Monday, March 28, 2011

Seeking Simplicity

Slow downCount gifts.  Enjoy life.

Want less - less is more.

Find one devotional / quiet time series, book, idea, subject. . . and really let it seep in and change you.

Take a walk every day.

Read from two or three books instead of playing on the internet.  Do this reading outside as often as possible - by the window when it's not possible.

Blog a litte - journal a lot.

Don't feel the need to adopt every creative idea that comes through the blog feed.

Touch your husband every chance you get. . .

. . .and don't argue with him - just don't.

Read your children like a wonderful, engrossing book - watch them, listen to them, get involved, earmark, highlight, and take notes.

Have no other homeschool priorities besides the 5 RsReligious instruction, Reading, 'Riting, 'Rithmetic, and Recreation.

When there is a behavior problem - every time - Stop, Hug, Pray, and Leave.

But stop finding behavior problems where only childhood stages exist - most of these things will simply work themselves out.

Pick up the house as you move through your day - don't wait to do it all at chore times.

Pick up the house as a family.  Work as a team to get the house clean.

Gratitude 5

The house is always a mess on Monday - the weekend involves little time or desire to clean.  We'd all much rather play together.

This weekend was especially full - grandparents visiting, birthday partying, library hunting, and lots and lots of church luncheon cooking. . .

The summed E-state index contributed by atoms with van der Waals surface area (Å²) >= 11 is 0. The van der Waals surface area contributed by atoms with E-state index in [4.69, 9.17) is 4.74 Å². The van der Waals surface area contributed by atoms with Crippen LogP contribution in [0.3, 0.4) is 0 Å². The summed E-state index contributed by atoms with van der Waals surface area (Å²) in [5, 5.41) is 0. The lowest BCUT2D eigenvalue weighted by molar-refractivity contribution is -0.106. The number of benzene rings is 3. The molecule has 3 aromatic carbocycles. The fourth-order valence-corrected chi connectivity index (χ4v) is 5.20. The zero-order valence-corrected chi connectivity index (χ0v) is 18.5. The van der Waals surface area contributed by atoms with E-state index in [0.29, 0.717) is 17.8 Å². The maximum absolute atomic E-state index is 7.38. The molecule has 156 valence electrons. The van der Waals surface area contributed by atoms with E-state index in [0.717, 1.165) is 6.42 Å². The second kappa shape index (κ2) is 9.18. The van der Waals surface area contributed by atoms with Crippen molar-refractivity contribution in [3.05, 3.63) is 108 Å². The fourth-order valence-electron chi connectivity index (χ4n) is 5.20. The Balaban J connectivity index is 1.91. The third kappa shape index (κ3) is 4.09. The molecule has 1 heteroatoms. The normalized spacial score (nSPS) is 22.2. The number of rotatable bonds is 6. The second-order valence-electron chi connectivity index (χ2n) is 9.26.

And I awoke this morning feeling overwhelmed and underqualified - under-equipped to handle the mess that comes with homeschooling four kids in a house I wish were a bit smaller just so there'd be less to maintain.

Counting blessings helps.  Helps to focus my heart and thoughts on the love and grace of God for us. . . in the midst of dirty laundry, dishes, and post-weekend clutter.

29.  Chatting with my mother-in-law. . . while the men-folk snore away.

30.  Home-made goodness (fresh-baked French and sandwich breads, homemade waffles hidden under vanilla ice-cream with homemade blueberry syrup and freshly whipped sweetened cream, my first lasagna ever - with rice noodles for my mother-in-law, and my grandma's crumb cake that we all love) and all the mess that comes with it.

31.  Music.

32.  A soothing, hot cup of chamomile tea with just a spoonful of honey.

33.  A trip with just one child to the library - quiet.

34.  The look, feel, and smell of ink on paper.

35.  White clouds scattered across a blue sky like cotton.

36.  Early morning snuggles with a barefoot 2yo in her yellow pajamas. . . and her lovey, Eebee, too.

37.  The discovery of how slowing down, and noticing the blessings, can give hope and courage to face the day - it even brings a sense of excitement - I wonder what little gifts the Lord will hide in this day.

Thursday, March 24, 2011

Nourishing ~ A Goal

"Who satisfies your mouth with good things, so that your youth is renewed like the eagles."
~ Psalm 103:5
Like my mother, I pour over cook books - I love the sounds of the words in each recipe:  simmer, sift, and stir; batter and butter - softened butter; rise and punch-down; season-to-taste and rolling boil. . .  I've always loved food, and love making comforting food for my family.